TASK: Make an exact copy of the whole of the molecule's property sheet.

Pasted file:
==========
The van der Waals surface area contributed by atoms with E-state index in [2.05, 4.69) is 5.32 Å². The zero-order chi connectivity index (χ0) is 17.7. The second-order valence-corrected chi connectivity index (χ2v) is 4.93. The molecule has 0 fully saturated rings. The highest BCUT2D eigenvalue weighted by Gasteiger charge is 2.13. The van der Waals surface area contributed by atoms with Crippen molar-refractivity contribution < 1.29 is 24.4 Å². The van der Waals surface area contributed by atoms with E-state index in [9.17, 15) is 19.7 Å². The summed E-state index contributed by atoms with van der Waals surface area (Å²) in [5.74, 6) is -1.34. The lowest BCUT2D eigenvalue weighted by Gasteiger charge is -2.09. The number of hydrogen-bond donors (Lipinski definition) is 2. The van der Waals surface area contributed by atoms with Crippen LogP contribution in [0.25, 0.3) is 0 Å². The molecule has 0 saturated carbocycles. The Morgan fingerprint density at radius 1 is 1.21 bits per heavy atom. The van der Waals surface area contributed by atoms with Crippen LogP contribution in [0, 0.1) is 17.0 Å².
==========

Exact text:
The van der Waals surface area contributed by atoms with E-state index in [2.05, 4.69) is 5.32 Å². The zero-order chi connectivity index (χ0) is 17.7. The second-order valence-corrected chi connectivity index (χ2v) is 4.93. The molecule has 0 fully saturated rings. The highest BCUT2D eigenvalue weighted by Gasteiger charge is 2.13. The van der Waals surface area contributed by atoms with Crippen molar-refractivity contribution < 1.29 is 24.4 Å². The van der Waals surface area contributed by atoms with E-state index in [9.17, 15) is 19.7 Å². The summed E-state index contributed by atoms with van der Waals surface area (Å²) in [5.74, 6) is -1.34. The lowest BCUT2D eigenvalue weighted by Gasteiger charge is -2.09. The number of hydrogen-bond donors (Lipinski definition) is 2. The van der Waals surface area contributed by atoms with Crippen LogP contribution in [0.25, 0.3) is 0 Å². The molecule has 0 saturated carbocycles. The Morgan fingerprint density at radius 1 is 1.21 bits per heavy atom. The van der Waals surface area contributed by atoms with Crippen LogP contribution in [0, 0.1) is 17.0 Å².